II. Ancient and Classical Periods, 3500 B.C.E.–500 C.E. > E. Rome > 2. The Republic, 264–70 B.C.E. > d. Conquest of the Mediterranean
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  The Encyclopedia of World History.  2001.
 
 
d. Conquest of the Mediterranean
201–190
 
Annual campaigns were conducted in Cisalpine Gaul against the Cenomani, Insubres, and Boii until 190.  1
 
200–197
 
The SECOND MACEDONIAN WAR. Encouraged by Pergamum, Rhodes, and Athens, the senate resolved to make war on Philip V of Macedon and frightened an unwilling comitia centuriata into declaring war by visions of a renewed invasion of Italy. T. Quinctius Flamininus, supported by both the Aetolian and Achaean Leagues, finally (197) defeated Philip at Cynoscephalae in Thessaly and forced him to make peace (196) on the following terms: surrender of all cities in Greece; payment of 1,000 talents in 10 years; reduction of his navy to five ships; promise not to declare war without permission of Rome. At the ensuing Isthmian Games, Flamininus proclaimed the independence of the Greek cities.  2
 
197–180
 
Regulation of the cursus honorum (succession of offices). After 197, candidates for the consulship had to have held the praetorship. In 180, the lex Villia annalis established minimum ages for magistracies.  3
 
197–155
 
Roman armies invaded Liguria almost yearly until 172. The region was not conquered until 155.  4
 
197–175
 
Two provinces were created in 197—Nearer Spain (Hispania Citerior) in the Ebro Valley, and Farther Spain (Hispania Ulterior) in the Baetis Valley. The Romans began war with the Celtiberians in 195, and with the Lusitanians in 193, and campaigned until victory in 175.  5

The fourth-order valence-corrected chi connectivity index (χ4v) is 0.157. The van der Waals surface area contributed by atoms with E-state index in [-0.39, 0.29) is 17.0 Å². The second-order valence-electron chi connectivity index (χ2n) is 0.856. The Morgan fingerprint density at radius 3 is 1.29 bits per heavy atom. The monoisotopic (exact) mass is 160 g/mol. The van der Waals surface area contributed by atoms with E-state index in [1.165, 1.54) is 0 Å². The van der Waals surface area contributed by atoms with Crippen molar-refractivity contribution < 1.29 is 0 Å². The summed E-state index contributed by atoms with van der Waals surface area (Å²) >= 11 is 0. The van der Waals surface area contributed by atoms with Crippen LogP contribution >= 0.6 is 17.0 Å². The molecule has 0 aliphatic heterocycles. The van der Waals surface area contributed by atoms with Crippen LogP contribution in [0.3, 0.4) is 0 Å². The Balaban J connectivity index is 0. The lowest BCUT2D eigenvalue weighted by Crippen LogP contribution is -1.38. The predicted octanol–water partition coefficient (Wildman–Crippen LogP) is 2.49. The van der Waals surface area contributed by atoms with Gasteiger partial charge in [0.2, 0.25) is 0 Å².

192–189
 
THE SYRIAN WAR (See 192–189). Failed negotiations with Rome over Greece and Asia led Antiochus III, invited by the Aetolians, to invade Greece, but M. Acilius Glabrio routed his forces at Thermopylae (191).  6
 
190
 
The Roman army, under L. Cornelius Scipio (later Asiaticus) and his brother Scipio Africanus, crossed the Hellespont and defeated Antiochus in the Battle of Magnesia. By the Treaty of Apamea (189), Antiochus was obliged to surrender all European and Asiatic possessions north of the Taurus Mountains, and pay 15,000 talents in 12 years. Rome divided the Anatolian territory of Antiochus between Pergamum and Rhodes and aided Eumenes II of Pergamum against the Galatians (189). In Greece, Rome subjected the Aetolians but left the other cities free.  7
 
171–167
 
The THIRD MACEDONIAN WAR. Uneasy over the dealing in Greece of Philip's successor Perseus, and encouraged by Pergamum, Rome declared war. After several unsuccessful campaigns, the Romans placed L. Aemilius Paullus in command.  8
 
168
 
Battle of Pydna. Paullus defeated Perseus and brought him back to Rome in a triumphal procession. So great was the booty and tribute that Roman citizens were thereafter relieved of direct taxation. Macedonia was broken up into four wholly distinct confederacies. Illyria was reduced to three tributary confederacies, and Epirus was devastated. From the Achaean cities 1,000 of the chief citizens were taken as hostages and kept in Italy for 16 years. Rome likewise dictated to Eumenes of Pergamum, to Rhodes, and to Antiochus IV, who was prevented by the ambassador C. Popilius Laenas from making war on the Ptolemies of Egypt.  9
 
154–133
 
A major rebellion broke out in Spain. The Celtiberians were brought to terms in 151; the Lusitanians, under Viriathus, fought on until 139. The city of Numantia was taken by P. Cornelius Scipio Aemilianus in 133.  10
 
149
 
The tribune L. Calpurnius Piso enacted a lex Calpurnia which set up a permanent commission of senators to hear the suits of provincials to recover from governors money unjustly collected (quaestio de rebus repetundis). Decisions were motivated not by justice but by class selfishness.  11
 
 
 
The Encyclopedia of World History, Sixth edition. Peter N. Stearns, general editor. Copyright © 2001 by Houghton Mifflin Company. Maps by Mary Reilly, copyright 2001 by Houghton Mifflin Company. Published by Houghton Mifflin Company. All rights reserved.

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